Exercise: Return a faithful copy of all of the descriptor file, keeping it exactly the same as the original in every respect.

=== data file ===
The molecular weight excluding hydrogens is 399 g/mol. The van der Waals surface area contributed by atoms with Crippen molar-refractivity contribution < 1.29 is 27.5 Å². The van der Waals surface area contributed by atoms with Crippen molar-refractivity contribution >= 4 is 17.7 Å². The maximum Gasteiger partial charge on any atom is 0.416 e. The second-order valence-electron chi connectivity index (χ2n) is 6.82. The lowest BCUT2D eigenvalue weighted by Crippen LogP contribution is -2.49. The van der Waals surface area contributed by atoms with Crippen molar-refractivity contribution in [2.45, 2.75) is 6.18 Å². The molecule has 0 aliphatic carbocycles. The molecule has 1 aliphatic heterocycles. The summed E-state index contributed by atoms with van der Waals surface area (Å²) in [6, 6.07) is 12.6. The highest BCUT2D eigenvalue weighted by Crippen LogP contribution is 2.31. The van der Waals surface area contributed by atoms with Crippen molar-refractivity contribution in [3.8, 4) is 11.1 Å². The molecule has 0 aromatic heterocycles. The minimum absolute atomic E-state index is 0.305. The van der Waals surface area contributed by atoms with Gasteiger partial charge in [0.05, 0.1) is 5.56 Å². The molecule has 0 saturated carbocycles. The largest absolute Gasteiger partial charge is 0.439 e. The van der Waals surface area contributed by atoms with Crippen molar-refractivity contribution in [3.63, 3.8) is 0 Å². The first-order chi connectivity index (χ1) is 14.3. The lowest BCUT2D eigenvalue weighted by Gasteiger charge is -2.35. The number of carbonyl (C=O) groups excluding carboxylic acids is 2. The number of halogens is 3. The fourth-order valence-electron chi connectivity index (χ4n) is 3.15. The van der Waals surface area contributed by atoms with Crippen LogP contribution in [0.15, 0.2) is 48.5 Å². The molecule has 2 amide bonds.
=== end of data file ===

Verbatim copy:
The molecular weight excluding hydrogens is 399 g/mol. The van der Waals surface area contributed by atoms with Crippen molar-refractivity contribution < 1.29 is 27.5 Å². The van der Waals surface area contributed by atoms with Crippen molar-refractivity contribution >= 4 is 17.7 Å². The maximum Gasteiger partial charge on any atom is 0.416 e. The second-order valence-electron chi connectivity index (χ2n) is 6.82. The lowest BCUT2D eigenvalue weighted by Crippen LogP contribution is -2.49. The van der Waals surface area contributed by atoms with Crippen molar-refractivity contribution in [2.45, 2.75) is 6.18 Å². The molecule has 0 aliphatic carbocycles. The molecule has 1 aliphatic heterocycles. The summed E-state index contributed by atoms with van der Waals surface area (Å²) in [6, 6.07) is 12.6. The highest BCUT2D eigenvalue weighted by Crippen LogP contribution is 2.31. The van der Waals surface area contributed by atoms with Crippen molar-refractivity contribution in [3.8, 4) is 11.1 Å². The molecule has 0 aromatic heterocycles. The minimum absolute atomic E-state index is 0.305. The van der Waals surface area contributed by atoms with Gasteiger partial charge in [0.05, 0.1) is 5.56 Å². The molecule has 0 saturated carbocycles. The largest absolute Gasteiger partial charge is 0.439 e. The van der Waals surface area contributed by atoms with Crippen molar-refractivity contribution in [3.63, 3.8) is 0 Å². The first-order chi connectivity index (χ1) is 14.3. The lowest BCUT2D eigenvalue weighted by Gasteiger charge is -2.35. The number of carbonyl (C=O) groups excluding carboxylic acids is 2. The number of halogens is 3. The fourth-order valence-electron chi connectivity index (χ4n) is 3.15. The van der Waals surface area contributed by atoms with Crippen LogP contribution in [0.15, 0.2) is 48.5 Å². The molecule has 2 amide bonds.